James Galvin

(1951 / Chicago, Illinois)

Two Horses And A Dog - Poem by James Galvin

Without external reference,
The world presents itself
In perfect clarity.

Wherewithal, arrested moments,
The throes of demystification,
Morality as nothing more
Than humility and honesty, a salty measure.

Then it was a cold snap,
Weather turned lethal so it was easier
To feel affinity
With lodgepole stands, rifted aspens,
And grim, tenacious sage.

History accelerates till it misses the turns.
Wars are shorter now
Just to fit into it.

One day you know you are no longer young
Because you've stopped loving your own desperation.
You change life to loneliness in your mind
And, you know, you need to change it back.

Statistics show that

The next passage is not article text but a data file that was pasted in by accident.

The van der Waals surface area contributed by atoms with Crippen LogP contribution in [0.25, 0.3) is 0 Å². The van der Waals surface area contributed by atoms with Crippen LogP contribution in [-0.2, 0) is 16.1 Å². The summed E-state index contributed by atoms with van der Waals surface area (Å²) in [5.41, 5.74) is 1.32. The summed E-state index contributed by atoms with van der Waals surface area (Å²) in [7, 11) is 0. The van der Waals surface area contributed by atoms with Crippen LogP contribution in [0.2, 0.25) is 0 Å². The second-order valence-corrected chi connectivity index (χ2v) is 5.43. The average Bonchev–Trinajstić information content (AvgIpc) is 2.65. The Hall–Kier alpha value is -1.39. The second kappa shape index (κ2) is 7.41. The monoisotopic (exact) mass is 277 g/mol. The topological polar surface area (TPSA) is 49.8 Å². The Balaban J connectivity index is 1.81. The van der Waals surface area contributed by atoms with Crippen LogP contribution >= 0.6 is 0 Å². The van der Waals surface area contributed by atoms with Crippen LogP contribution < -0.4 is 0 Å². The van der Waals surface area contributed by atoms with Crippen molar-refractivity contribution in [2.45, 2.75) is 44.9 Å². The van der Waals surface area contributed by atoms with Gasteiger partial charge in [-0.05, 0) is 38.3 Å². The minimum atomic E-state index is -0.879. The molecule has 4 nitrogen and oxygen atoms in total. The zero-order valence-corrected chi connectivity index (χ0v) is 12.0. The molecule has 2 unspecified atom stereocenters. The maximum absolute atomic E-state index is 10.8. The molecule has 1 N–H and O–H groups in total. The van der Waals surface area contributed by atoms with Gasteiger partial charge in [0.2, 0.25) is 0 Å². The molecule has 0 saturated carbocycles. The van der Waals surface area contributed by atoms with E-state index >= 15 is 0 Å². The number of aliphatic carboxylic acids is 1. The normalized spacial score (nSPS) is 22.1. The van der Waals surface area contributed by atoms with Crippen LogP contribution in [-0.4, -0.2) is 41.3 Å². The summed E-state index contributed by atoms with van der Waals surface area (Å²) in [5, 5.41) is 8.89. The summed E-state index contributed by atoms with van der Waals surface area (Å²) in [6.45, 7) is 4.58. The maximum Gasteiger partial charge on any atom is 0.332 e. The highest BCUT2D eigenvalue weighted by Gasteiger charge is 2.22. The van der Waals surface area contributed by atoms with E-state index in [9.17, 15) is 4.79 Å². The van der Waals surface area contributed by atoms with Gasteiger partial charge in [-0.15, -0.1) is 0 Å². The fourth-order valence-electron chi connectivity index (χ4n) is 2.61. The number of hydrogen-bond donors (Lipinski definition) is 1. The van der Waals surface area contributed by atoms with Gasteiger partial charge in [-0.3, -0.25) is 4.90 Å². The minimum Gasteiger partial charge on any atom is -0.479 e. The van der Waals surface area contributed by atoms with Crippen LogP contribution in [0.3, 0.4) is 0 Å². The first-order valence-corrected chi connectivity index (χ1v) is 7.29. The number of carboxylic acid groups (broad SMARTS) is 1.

One in every five
Women
Is essential to my survival.
My daughter asks how wide is lightning.
That depends, but I don't know on what.
Probably the dimension of inner hugeness,
As in a speck of dirt.

It was an honor to suffer humiliation and refusal.
Shame was an honor.
It was an honor to freeze your ass horseback
In the year's first blizzard,
Looking for strays that never materialized.

It was an honor to break apart against this,
An honor to fail at well-being
As the high peaks accepted the first snow -
A sigh of relief.
Time stands still
And we things go whizzing past it,
Queasy and lonely,
Wearing dogtags with scripture on them.


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Read poems about / on: honesty, change, history, weather, daughter, women, lonely, snow, dog, world, horse, woman



Poem Submitted: Monday, January 20, 2003



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